Colombia’s coffee production is predicted to fall 18% for the second half of the year amid water shortages caused by the “El Niño” weather phenomenon.
This warning comes as latest coffee production figures show an increase of 16% for September compared to the same month last year, with a total of 1 million 60-kg bags, reported Colombian Coffee Growers Federation, the FNC.
FNC chief Roberto Velez reported, “the subject of coffee, for many reasons has brought zero profits, or even negative, regarding revenues there have always been problems of climate change, labor and fertilizer, which generally increase the costs.”
Velez said that while coffee production levels so far this year have been strong, however, predictions are that 18% of coffee produced in the second half of the coffee will be lost due to “EL Niño.” The drought will also have negative effects on the quality of the beans produced.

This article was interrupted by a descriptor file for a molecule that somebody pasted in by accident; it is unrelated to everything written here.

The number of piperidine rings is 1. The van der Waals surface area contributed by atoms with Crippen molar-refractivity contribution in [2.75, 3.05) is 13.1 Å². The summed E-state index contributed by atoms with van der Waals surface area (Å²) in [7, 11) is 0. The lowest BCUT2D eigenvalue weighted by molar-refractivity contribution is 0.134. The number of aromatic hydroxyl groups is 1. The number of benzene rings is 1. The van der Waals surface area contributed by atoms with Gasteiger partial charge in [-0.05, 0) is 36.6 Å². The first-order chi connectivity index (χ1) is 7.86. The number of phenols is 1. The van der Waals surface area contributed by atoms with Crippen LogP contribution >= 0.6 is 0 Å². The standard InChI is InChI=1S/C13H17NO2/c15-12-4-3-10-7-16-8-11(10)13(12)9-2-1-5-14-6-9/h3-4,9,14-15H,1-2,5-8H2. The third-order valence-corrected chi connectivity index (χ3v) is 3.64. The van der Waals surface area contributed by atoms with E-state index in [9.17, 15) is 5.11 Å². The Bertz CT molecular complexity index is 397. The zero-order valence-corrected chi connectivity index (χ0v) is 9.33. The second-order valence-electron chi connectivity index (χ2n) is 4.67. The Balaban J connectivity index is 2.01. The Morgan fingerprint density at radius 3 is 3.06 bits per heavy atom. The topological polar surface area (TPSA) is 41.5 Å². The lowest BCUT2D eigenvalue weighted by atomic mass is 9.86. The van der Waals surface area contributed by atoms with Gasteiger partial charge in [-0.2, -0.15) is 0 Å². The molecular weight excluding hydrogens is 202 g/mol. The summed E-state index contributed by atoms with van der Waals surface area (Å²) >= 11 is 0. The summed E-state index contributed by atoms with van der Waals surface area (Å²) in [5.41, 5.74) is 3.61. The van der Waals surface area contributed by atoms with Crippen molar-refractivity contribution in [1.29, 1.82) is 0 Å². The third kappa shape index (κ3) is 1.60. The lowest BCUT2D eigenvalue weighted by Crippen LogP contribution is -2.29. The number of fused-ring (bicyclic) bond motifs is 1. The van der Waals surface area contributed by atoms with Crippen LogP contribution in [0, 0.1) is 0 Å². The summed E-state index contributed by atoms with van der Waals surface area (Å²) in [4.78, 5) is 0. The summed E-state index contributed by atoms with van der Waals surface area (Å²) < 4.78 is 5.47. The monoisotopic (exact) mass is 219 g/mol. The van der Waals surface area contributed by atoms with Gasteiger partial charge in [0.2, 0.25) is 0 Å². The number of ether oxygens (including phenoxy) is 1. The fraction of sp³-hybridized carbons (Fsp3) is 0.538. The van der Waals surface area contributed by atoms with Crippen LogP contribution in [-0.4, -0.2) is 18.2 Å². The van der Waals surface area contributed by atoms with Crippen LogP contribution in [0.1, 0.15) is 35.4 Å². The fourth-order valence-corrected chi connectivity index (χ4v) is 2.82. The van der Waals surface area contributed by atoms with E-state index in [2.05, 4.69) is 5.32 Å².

The chief reported a “fragile equation” in the balance between costs of production and growth of coffee, something that most affects small and medium growers sensitive to changes in the market.
The “El Niño” weather phenomenon is affecting northern and western regions of the country since this February, and is set to reach new levels of intensity. The weather event has caused water shortages resulting in high losses for agriculture and livestock.
The FNC has worked aggressively since the late 1950s to bring Colombian coffee to the number two spot for global production, second only to Brazil. However, in recent times a booming business from Vietnam has overtaken the country and Colombia is now the third largest coffee producer in the world.